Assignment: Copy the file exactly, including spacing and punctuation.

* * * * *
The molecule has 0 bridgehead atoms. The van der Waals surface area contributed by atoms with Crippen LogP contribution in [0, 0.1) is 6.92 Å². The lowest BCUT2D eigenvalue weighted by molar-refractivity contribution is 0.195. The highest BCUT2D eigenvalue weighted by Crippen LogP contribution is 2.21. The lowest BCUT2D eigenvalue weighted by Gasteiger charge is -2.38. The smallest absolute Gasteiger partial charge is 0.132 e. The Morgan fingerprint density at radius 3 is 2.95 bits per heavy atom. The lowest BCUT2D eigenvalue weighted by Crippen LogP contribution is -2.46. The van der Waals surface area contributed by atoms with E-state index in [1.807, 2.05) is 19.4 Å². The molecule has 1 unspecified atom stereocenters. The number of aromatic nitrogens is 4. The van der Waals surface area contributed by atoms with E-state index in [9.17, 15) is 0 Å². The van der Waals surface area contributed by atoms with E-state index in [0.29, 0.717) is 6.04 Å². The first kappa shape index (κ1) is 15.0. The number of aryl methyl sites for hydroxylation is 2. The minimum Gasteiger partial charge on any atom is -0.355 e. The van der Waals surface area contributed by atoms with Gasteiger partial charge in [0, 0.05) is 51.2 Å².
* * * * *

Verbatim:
The molecule has 0 bridgehead atoms. The van der Waals surface area contributed by atoms with Crippen LogP contribution in [0, 0.1) is 6.92 Å². The lowest BCUT2D eigenvalue weighted by molar-refractivity contribution is 0.195. The highest BCUT2D eigenvalue weighted by Crippen LogP contribution is 2.21. The lowest BCUT2D eigenvalue weighted by Gasteiger charge is -2.38. The smallest absolute Gasteiger partial charge is 0.132 e. The Morgan fingerprint density at radius 3 is 2.95 bits per heavy atom. The lowest BCUT2D eigenvalue weighted by Crippen LogP contribution is -2.46. The van der Waals surface area contributed by atoms with E-state index in [1.807, 2.05) is 19.4 Å². The molecule has 1 unspecified atom stereocenters. The number of aromatic nitrogens is 4. The van der Waals surface area contributed by atoms with E-state index in [9.17, 15) is 0 Å². The van der Waals surface area contributed by atoms with E-state index in [0.29, 0.717) is 6.04 Å². The first kappa shape index (κ1) is 15.0. The number of aryl methyl sites for hydroxylation is 2. The minimum Gasteiger partial charge on any atom is -0.355 e. The van der Waals surface area contributed by atoms with Gasteiger partial charge in [0, 0.05) is 51.2 Å².